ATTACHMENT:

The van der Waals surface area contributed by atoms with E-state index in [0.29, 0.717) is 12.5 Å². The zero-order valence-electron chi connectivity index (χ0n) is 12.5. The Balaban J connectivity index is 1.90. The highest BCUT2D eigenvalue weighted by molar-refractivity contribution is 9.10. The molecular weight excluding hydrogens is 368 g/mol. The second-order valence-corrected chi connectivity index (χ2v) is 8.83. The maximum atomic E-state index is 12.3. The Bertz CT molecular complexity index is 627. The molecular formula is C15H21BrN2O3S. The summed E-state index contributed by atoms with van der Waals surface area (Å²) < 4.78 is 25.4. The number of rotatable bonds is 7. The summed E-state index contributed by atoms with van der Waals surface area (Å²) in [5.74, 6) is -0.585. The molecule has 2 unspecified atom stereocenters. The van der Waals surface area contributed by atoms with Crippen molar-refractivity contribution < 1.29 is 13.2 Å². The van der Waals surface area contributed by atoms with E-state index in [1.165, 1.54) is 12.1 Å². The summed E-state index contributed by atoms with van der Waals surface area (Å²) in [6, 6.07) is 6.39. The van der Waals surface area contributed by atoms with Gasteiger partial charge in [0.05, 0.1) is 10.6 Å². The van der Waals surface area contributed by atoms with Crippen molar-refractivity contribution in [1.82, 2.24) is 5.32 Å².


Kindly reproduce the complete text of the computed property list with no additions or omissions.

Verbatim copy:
The van der Waals surface area contributed by atoms with E-state index in [0.29, 0.717) is 12.5 Å². The zero-order valence-electron chi connectivity index (χ0n) is 12.5. The Balaban J connectivity index is 1.90. The highest BCUT2D eigenvalue weighted by molar-refractivity contribution is 9.10. The molecular weight excluding hydrogens is 368 g/mol. The second-order valence-corrected chi connectivity index (χ2v) is 8.83. The maximum atomic E-state index is 12.3. The Bertz CT molecular complexity index is 627. The molecular formula is C15H21BrN2O3S. The summed E-state index contributed by atoms with van der Waals surface area (Å²) < 4.78 is 25.4. The number of rotatable bonds is 7. The summed E-state index contributed by atoms with van der Waals surface area (Å²) in [5.74, 6) is -0.585. The molecule has 2 unspecified atom stereocenters. The van der Waals surface area contributed by atoms with Crippen molar-refractivity contribution < 1.29 is 13.2 Å². The van der Waals surface area contributed by atoms with E-state index in [1.165, 1.54) is 12.1 Å². The summed E-state index contributed by atoms with van der Waals surface area (Å²) in [6, 6.07) is 6.39. The van der Waals surface area contributed by atoms with Gasteiger partial charge in [0.05, 0.1) is 10.6 Å². The van der Waals surface area contributed by atoms with Crippen molar-refractivity contribution in [1.82, 2.24) is 5.32 Å².